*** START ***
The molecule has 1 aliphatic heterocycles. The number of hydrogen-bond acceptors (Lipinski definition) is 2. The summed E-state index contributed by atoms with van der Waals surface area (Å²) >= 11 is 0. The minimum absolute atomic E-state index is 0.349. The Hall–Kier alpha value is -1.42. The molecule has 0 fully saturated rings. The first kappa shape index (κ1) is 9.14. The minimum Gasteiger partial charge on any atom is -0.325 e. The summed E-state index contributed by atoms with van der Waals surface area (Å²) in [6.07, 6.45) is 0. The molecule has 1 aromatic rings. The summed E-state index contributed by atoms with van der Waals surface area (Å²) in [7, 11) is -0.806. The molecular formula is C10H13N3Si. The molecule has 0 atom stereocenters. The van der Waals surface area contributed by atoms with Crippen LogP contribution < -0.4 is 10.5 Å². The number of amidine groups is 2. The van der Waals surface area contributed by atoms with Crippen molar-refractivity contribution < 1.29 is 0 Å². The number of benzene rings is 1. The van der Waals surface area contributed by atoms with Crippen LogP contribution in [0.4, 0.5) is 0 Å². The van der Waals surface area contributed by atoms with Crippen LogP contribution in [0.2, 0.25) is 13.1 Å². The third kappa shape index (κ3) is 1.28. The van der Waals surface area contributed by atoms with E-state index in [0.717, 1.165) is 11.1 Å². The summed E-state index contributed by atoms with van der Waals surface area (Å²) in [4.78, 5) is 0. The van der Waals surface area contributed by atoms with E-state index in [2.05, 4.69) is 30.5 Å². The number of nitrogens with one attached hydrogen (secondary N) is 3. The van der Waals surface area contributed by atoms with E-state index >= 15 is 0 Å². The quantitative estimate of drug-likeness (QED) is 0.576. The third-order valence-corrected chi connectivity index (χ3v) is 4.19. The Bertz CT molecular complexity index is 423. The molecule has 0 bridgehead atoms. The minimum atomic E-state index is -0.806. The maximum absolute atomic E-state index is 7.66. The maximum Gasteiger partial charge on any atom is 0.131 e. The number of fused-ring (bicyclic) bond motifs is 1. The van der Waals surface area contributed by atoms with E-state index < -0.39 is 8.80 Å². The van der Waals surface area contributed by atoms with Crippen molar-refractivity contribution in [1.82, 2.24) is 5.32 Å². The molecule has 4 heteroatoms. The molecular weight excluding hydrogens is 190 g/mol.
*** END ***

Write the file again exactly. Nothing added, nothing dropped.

The molecule has 1 aliphatic heterocycles. The number of hydrogen-bond acceptors (Lipinski definition) is 2. The summed E-state index contributed by atoms with van der Waals surface area (Å²) >= 11 is 0. The minimum absolute atomic E-state index is 0.349. The Hall–Kier alpha value is -1.42. The molecule has 0 fully saturated rings. The first kappa shape index (κ1) is 9.14. The minimum Gasteiger partial charge on any atom is -0.325 e. The summed E-state index contributed by atoms with van der Waals surface area (Å²) in [6.07, 6.45) is 0. The molecule has 1 aromatic rings. The summed E-state index contributed by atoms with van der Waals surface area (Å²) in [7, 11) is -0.806. The molecular formula is C10H13N3Si. The molecule has 0 atom stereocenters. The van der Waals surface area contributed by atoms with Crippen LogP contribution < -0.4 is 10.5 Å². The number of amidine groups is 2. The van der Waals surface area contributed by atoms with Crippen molar-refractivity contribution < 1.29 is 0 Å². The number of benzene rings is 1. The van der Waals surface area contributed by atoms with Crippen LogP contribution in [0.4, 0.5) is 0 Å². The van der Waals surface area contributed by atoms with Crippen LogP contribution in [0.2, 0.25) is 13.1 Å². The third kappa shape index (κ3) is 1.28. The van der Waals surface area contributed by atoms with E-state index in [0.717, 1.165) is 11.1 Å². The summed E-state index contributed by atoms with van der Waals surface area (Å²) in [4.78, 5) is 0. The van der Waals surface area contributed by atoms with E-state index in [2.05, 4.69) is 30.5 Å². The number of nitrogens with one attached hydrogen (secondary N) is 3. The van der Waals surface area contributed by atoms with E-state index >= 15 is 0 Å². The quantitative estimate of drug-likeness (QED) is 0.576. The third-order valence-corrected chi connectivity index (χ3v) is 4.19. The Bertz CT molecular complexity index is 423. The molecule has 0 bridgehead atoms. The minimum atomic E-state index is -0.806. The maximum absolute atomic E-state index is 7.66. The maximum Gasteiger partial charge on any atom is 0.131 e. The number of fused-ring (bicyclic) bond motifs is 1. The van der Waals surface area contributed by atoms with E-state index < -0.39 is 8.80 Å². The van der Waals surface area contributed by atoms with Crippen molar-refractivity contribution in [1.82, 2.24) is 5.32 Å². The molecule has 4 heteroatoms. The molecular weight excluding hydrogens is 190 g/mol.